It's our round-up of the stories your clients may have read in the national newspapers over the weekend...
It was the last weekend before the tax deadline, so most of the nationals predictably went big on ISAs. The Mail on Sunday had a neat round-up of how ISAs work, as did the Independent, which urged readers not to waste any more time. Meanwhile the Guardian provided a guide to some of the best stocks and shares ISAs out there.
Is it time to go big in Japan? That was the question the Telegraph attempted to answer, pointing out its debt-free banking sector, lean companies, a massive post-disaster public-spending programme and a change of culture at the Bank of Japan. Of course, the last 20 years have been miserable for investors in the country, although the experts in the piece appeared to be optimistic about the future. However, there was also a contrarian opinion, suggesting this may be another false dawn.
Stories your clients may have read in the nationals last weekend
At a time when the Chancellor says he is clamping down on tax avoidance, there is still a place for tax efficiency, and the Telegraph on Sunday explored of the Alternative Investment Market (AIM) to bypass inheritance tax. As the paper explained, unquoted shares, including those on AIM, are not counted as part of an estate, as long as they have been owned for two years. Of course, they are also inherently risky and tend to see particularly big losses when the markets are down.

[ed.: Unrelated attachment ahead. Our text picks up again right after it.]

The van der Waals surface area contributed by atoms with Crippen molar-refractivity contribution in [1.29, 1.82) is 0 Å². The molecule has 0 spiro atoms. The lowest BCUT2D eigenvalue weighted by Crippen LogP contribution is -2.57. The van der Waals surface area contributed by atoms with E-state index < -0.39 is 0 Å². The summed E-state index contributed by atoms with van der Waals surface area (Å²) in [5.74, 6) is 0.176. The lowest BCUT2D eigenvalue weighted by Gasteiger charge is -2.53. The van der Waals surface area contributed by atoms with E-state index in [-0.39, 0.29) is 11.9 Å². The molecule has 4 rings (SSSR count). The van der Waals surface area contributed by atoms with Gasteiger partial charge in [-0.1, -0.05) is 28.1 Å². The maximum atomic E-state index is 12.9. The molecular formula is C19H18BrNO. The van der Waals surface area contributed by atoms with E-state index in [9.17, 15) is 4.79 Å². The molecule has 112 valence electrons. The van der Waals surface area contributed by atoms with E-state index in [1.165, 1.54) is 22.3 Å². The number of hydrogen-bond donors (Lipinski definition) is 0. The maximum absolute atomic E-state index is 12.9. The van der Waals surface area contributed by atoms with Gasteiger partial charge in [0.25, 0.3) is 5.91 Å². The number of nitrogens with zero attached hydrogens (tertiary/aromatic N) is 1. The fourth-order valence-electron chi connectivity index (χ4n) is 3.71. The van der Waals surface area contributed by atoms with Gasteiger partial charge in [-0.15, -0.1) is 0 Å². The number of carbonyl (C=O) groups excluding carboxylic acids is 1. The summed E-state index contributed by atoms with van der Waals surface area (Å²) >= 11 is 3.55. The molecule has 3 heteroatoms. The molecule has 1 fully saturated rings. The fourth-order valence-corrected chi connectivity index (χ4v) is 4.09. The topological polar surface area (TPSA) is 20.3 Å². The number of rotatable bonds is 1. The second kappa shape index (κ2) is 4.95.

As if the recent ‘granny tax' saga was not enough, the Mail on Sunday reported on how tens of thousands of pensioners face a "shock clawback" of benefits which will erode this month's record increase in the state pension. Although the state pension is rising by 5.2%, other benefits will go up at a slower rate, potentially leaving them with reduced spending power.
With constant messages that we will all have to delay our retirement and work even longer, it can be easy to get a little pessimistic, and this was something the Sunday Express attempted to counter over the weekend. It looked at the benefits of this trend, such as potentially getting a better income from an annuity and more time to save up and plan. The piece also had some useful tips and reminders, such as making sure any income protection policy is extended to the right age.
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